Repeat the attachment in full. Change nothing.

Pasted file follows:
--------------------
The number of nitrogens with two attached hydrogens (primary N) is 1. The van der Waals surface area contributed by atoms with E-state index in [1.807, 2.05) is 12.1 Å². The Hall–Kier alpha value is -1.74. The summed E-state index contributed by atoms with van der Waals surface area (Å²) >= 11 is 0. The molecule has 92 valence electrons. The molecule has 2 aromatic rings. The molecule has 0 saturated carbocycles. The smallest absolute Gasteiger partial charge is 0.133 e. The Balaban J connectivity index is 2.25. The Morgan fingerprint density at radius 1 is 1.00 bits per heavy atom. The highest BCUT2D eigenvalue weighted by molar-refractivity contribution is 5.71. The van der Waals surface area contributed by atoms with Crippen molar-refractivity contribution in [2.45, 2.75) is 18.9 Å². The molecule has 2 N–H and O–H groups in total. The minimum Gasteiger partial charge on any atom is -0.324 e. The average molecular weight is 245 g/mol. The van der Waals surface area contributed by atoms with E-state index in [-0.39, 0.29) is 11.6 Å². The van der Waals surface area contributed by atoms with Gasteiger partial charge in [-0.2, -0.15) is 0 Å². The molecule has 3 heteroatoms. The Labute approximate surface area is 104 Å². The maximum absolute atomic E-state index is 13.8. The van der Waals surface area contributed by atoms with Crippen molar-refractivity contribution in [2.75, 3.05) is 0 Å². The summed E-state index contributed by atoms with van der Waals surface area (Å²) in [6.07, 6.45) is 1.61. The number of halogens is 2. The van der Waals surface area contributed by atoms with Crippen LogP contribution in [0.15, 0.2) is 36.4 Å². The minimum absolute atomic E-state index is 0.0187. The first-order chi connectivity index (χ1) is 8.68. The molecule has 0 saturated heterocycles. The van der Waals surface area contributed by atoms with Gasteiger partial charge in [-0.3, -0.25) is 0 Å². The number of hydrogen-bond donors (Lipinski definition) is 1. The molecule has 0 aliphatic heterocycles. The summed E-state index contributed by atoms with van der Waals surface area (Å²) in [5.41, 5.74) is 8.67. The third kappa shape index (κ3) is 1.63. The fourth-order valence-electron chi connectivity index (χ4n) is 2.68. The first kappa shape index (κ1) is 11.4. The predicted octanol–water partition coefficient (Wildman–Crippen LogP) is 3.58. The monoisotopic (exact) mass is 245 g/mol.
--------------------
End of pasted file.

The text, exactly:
The number of nitrogens with two attached hydrogens (primary N) is 1. The van der Waals surface area contributed by atoms with E-state index in [1.807, 2.05) is 12.1 Å². The Hall–Kier alpha value is -1.74. The summed E-state index contributed by atoms with van der Waals surface area (Å²) >= 11 is 0. The molecule has 92 valence electrons. The molecule has 2 aromatic rings. The molecule has 0 saturated carbocycles. The smallest absolute Gasteiger partial charge is 0.133 e. The Balaban J connectivity index is 2.25. The Morgan fingerprint density at radius 1 is 1.00 bits per heavy atom. The highest BCUT2D eigenvalue weighted by molar-refractivity contribution is 5.71. The van der Waals surface area contributed by atoms with Crippen molar-refractivity contribution in [2.45, 2.75) is 18.9 Å². The molecule has 2 N–H and O–H groups in total. The minimum Gasteiger partial charge on any atom is -0.324 e. The average molecular weight is 245 g/mol. The van der Waals surface area contributed by atoms with E-state index in [-0.39, 0.29) is 11.6 Å². The van der Waals surface area contributed by atoms with Gasteiger partial charge in [-0.2, -0.15) is 0 Å². The molecule has 3 heteroatoms. The Labute approximate surface area is 104 Å². The maximum absolute atomic E-state index is 13.8. The van der Waals surface area contributed by atoms with Crippen molar-refractivity contribution in [2.75, 3.05) is 0 Å². The summed E-state index contributed by atoms with van der Waals surface area (Å²) in [6.07, 6.45) is 1.61. The number of halogens is 2. The van der Waals surface area contributed by atoms with Crippen LogP contribution in [0.15, 0.2) is 36.4 Å². The minimum absolute atomic E-state index is 0.0187. The first-order chi connectivity index (χ1) is 8.68. The molecule has 0 saturated heterocycles. The van der Waals surface area contributed by atoms with Gasteiger partial charge in [-0.3, -0.25) is 0 Å². The number of hydrogen-bond donors (Lipinski definition) is 1. The molecule has 0 aliphatic heterocycles. The summed E-state index contributed by atoms with van der Waals surface area (Å²) in [5.41, 5.74) is 8.67. The third kappa shape index (κ3) is 1.63. The fourth-order valence-electron chi connectivity index (χ4n) is 2.68. The first kappa shape index (κ1) is 11.4. The predicted octanol–water partition coefficient (Wildman–Crippen LogP) is 3.58. The monoisotopic (exact) mass is 245 g/mol.